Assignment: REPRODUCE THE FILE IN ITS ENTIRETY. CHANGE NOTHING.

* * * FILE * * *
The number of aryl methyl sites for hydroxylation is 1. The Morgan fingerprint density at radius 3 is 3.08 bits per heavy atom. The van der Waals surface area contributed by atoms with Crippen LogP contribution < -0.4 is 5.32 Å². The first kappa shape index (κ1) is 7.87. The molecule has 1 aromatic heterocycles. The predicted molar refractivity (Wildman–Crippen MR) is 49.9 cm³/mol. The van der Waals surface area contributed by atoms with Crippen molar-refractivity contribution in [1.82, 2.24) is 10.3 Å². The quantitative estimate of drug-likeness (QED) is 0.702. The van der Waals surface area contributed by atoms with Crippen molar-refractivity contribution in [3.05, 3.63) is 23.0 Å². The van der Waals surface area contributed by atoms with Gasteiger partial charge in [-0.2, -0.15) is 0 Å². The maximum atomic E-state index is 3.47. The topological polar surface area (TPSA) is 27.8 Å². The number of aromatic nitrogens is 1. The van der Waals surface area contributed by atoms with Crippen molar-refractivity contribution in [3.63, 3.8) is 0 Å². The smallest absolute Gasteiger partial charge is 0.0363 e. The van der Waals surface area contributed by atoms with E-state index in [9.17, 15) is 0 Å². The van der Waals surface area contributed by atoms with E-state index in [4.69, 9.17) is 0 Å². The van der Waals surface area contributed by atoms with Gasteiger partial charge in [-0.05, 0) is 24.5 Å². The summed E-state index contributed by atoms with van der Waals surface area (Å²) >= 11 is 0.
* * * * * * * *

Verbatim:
The number of aryl methyl sites for hydroxylation is 1. The Morgan fingerprint density at radius 3 is 3.08 bits per heavy atom. The van der Waals surface area contributed by atoms with Crippen LogP contribution < -0.4 is 5.32 Å². The first kappa shape index (κ1) is 7.87. The molecule has 1 aromatic heterocycles. The predicted molar refractivity (Wildman–Crippen MR) is 49.9 cm³/mol. The van der Waals surface area contributed by atoms with Crippen molar-refractivity contribution in [1.82, 2.24) is 10.3 Å². The quantitative estimate of drug-likeness (QED) is 0.702. The van der Waals surface area contributed by atoms with Crippen molar-refractivity contribution in [3.05, 3.63) is 23.0 Å². The van der Waals surface area contributed by atoms with Gasteiger partial charge in [-0.2, -0.15) is 0 Å². The maximum atomic E-state index is 3.47. The topological polar surface area (TPSA) is 27.8 Å². The number of aromatic nitrogens is 1. The van der Waals surface area contributed by atoms with Crippen molar-refractivity contribution in [3.63, 3.8) is 0 Å². The smallest absolute Gasteiger partial charge is 0.0363 e. The van der Waals surface area contributed by atoms with E-state index in [9.17, 15) is 0 Å². The van der Waals surface area contributed by atoms with E-state index in [4.69, 9.17) is 0 Å². The van der Waals surface area contributed by atoms with Gasteiger partial charge in [-0.05, 0) is 24.5 Å². The summed E-state index contributed by atoms with van der Waals surface area (Å²) >= 11 is 0.